China’s party is over
The Korean economy made a stunning transition, with per capita income that was under $100 in the early 1960s hitting $27,000 in 2014. Living standards improved by nearly 20 times. The country’s rags-to-riches transformation was not entirely smooth. Looking at the data, the local economy was interrupted by major crises three times over the decades. The Korean economy contracted 1.7 percent and inflation neared 30 percent in 1980 due to the repercussions of the second global oil crisis. The Asian financial crisis shook the country’s economy in the late 1990s, and the economy contracted by 5.5 percent in 1998. It grew just 0.7 percent in 2009 following the global financial meltdown in 2008.
Those economic blows primarily came from outside. Because the economy is mostly driven by exports, it relies heavily on external factors. Global economic slowdowns, movements of short-term foreign capital and surges in international commodity prices can always rattle the local economy.
The Korean economy is expected to pick up when the developed markets do better. The International Monetary Fund estimates the Korean economy to grow 3.2 percent in 2016 and 3.5 percent in 2017. But we must not get our hopes up too soon. Others warn Korea is headed for another bumpy ride due to external shocks.
The next blow could come from China. Korea benefited greatly from China’s astonishing growth. Reliance on the Chinese economy has doubled over the last decade. Exports to China account for about 13 percent of the local gross domestic product. When China sneezes, Korea can catch a severe cold.
Korea has been warned of a China double whammy. The first is sluggish exports if China’s slowdown is protracted. The second is the economic impact of China’s fiscal, financial and corporate troubles. The first blow is almost certain to land, while chances of the second are low but could be fatal if it occurs.
The two major engines that drove the Chinese economy - exports and investment - have lost a lot of steam. China cannot go on pumping in capital tantamount to half its gross domestic product now that investment yields are low due to overcapacity. The growth in fixed capital expenditures for investment has been slowing for several years. After it became the world’s second-largest economy, there was a limit to its exports growth. China’s exports fell in terms of both U.S. dollars and Chinese yuan. Private consumption and services grew, but they aren’t big enough to replace investment and manufacturing. The services sector does not require as many imports as manufacturing and construction, and therefore, its expansion won’t help Korean exports much.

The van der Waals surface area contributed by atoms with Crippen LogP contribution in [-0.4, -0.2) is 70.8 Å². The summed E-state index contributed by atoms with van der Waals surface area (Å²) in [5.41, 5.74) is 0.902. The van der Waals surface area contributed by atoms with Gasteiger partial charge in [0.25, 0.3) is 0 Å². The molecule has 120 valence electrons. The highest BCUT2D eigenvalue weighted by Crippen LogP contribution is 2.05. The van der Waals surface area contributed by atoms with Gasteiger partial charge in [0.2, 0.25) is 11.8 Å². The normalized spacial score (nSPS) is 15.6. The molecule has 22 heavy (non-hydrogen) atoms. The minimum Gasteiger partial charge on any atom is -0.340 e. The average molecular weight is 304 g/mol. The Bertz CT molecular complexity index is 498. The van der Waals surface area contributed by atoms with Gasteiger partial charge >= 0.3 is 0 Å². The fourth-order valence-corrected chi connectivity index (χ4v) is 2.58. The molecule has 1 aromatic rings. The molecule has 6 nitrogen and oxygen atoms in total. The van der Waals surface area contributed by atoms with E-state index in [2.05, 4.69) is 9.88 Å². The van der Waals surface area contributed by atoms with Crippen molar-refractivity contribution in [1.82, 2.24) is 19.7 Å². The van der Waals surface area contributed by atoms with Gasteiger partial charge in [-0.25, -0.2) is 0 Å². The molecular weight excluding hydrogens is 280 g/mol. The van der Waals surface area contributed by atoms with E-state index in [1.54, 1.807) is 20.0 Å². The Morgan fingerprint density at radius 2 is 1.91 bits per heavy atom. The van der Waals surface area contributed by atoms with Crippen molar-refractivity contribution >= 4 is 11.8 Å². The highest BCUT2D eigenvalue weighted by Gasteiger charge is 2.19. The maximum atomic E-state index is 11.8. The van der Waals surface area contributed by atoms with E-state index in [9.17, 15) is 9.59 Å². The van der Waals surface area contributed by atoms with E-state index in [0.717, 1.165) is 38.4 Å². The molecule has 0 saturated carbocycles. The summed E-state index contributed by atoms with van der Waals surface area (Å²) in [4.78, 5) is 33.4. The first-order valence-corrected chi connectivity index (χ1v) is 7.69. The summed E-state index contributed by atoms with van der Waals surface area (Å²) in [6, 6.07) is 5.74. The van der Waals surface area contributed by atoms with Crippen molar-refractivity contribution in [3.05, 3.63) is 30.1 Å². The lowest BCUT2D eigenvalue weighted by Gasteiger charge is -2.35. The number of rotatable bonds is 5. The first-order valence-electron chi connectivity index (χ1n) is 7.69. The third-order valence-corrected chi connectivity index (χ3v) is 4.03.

Chinese President Xi Jinping pledged to double average incomes of the Chinese by 2020 from 2010 levels. To keep that promise, Beijing must keep the economy growing by at least 6.5 percent through fiscal and monetary easing and currency devaluation. But sustaining growth at 6 percent won’t be easy with a thinning working population, declining investment rate and slow progress in reform and productivity improvement. China’s per capita income in terms of purchasing power is on par with what Korea earned in 1990. Korea’s annualized growth rate slowed to 4.1 percent in the 2000s after 6.3 percent in the 1990s and 9.3 percent in the 1980s. China is headed down a very similar path.
China could also face serious upheavals during structural transitions. Local governments have gone on a spending binge by borrowing recklessly through various loan platforms. The fiscal deficit already hovers at 8 percent of the gross domestic product. Corporate debt is 160 percent of gross domestic product, double that of the United States. The bulk of debt is owed by state enterprises with poor profitability. Despite the growing mountain of zombie enterprises, China doesn’t dare to clean them up.
There is no need to be greatly alarmed, since Beijing’s fiscal condition is solid and insolvency rates at financial institutions aren’t that big. But if Chinese authorities push ahead with stimuli to meet growth targets, public and corporate debt would pile up further and raise bigger risks. If development inequalities between urban and rural areas and rich and poor widen, political and social conflicts can arise, leading to economic crises. The spectacular party China enjoyed over the last three decades may be fizzing out. We cannot decipher what awaits China in the future. But China is gearing into slower growth of 5 percent to 6 percent over the next decade.
We must be well prepared for a slowing Chinese economy and China-triggered crises. We must seek out new growth engines. We should slowly reduce our export reliance on China and expand trade with other emerging economies for diversified demand. We need to work harder in developing new innovations and honing competitiveness to keep our edge in global market. We must find other kinds of exports from the services sector. We need to promote more small and midsize enterprises and the value-added services industry to create more jobs and strengthen domestic demand.
Translation by the Korea JoongAng Daily staff.
JoongAng Ilbo, Nov. 27, Page 35
The author is an economics professor at Korea University and former senior economist at the Asian Development Bank.
by Lee Jong-wha